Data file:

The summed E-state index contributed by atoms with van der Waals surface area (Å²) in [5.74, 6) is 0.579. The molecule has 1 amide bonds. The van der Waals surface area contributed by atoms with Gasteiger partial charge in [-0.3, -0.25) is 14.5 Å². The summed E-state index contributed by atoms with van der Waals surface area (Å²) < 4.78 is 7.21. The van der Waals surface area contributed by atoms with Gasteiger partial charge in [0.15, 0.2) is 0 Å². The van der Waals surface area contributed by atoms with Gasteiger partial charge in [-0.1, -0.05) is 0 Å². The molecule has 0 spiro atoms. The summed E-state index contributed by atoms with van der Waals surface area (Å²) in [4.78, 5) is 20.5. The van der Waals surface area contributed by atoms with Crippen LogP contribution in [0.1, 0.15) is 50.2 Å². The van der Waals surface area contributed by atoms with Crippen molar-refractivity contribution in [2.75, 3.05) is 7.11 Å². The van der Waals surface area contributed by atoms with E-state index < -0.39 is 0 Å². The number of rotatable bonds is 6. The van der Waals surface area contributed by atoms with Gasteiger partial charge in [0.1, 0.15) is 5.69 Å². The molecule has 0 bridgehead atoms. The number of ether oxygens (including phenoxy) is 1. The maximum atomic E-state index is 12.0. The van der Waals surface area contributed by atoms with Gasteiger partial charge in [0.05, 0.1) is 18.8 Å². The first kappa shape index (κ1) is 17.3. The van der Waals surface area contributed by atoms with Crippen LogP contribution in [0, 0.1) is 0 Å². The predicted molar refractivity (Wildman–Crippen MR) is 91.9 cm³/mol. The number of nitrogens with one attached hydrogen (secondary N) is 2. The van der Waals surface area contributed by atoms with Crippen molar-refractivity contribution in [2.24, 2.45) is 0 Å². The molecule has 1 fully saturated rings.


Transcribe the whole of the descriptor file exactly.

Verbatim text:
The summed E-state index contributed by atoms with van der Waals surface area (Å²) in [5.74, 6) is 0.579. The molecule has 1 amide bonds. The van der Waals surface area contributed by atoms with Gasteiger partial charge in [-0.3, -0.25) is 14.5 Å². The summed E-state index contributed by atoms with van der Waals surface area (Å²) < 4.78 is 7.21. The van der Waals surface area contributed by atoms with Gasteiger partial charge in [0.15, 0.2) is 0 Å². The van der Waals surface area contributed by atoms with Gasteiger partial charge in [-0.1, -0.05) is 0 Å². The molecule has 0 spiro atoms. The summed E-state index contributed by atoms with van der Waals surface area (Å²) in [4.78, 5) is 20.5. The van der Waals surface area contributed by atoms with Crippen LogP contribution in [0.1, 0.15) is 50.2 Å². The van der Waals surface area contributed by atoms with Crippen molar-refractivity contribution in [2.75, 3.05) is 7.11 Å². The van der Waals surface area contributed by atoms with E-state index < -0.39 is 0 Å². The number of rotatable bonds is 6. The van der Waals surface area contributed by atoms with Gasteiger partial charge in [0.1, 0.15) is 5.69 Å². The molecule has 0 bridgehead atoms. The number of ether oxygens (including phenoxy) is 1. The maximum atomic E-state index is 12.0. The van der Waals surface area contributed by atoms with Gasteiger partial charge in [0.05, 0.1) is 18.8 Å². The first kappa shape index (κ1) is 17.3. The van der Waals surface area contributed by atoms with Crippen LogP contribution in [0, 0.1) is 0 Å². The predicted molar refractivity (Wildman–Crippen MR) is 91.9 cm³/mol. The number of nitrogens with one attached hydrogen (secondary N) is 2. The van der Waals surface area contributed by atoms with Crippen molar-refractivity contribution in [2.24, 2.45) is 0 Å². The molecule has 1 fully saturated rings.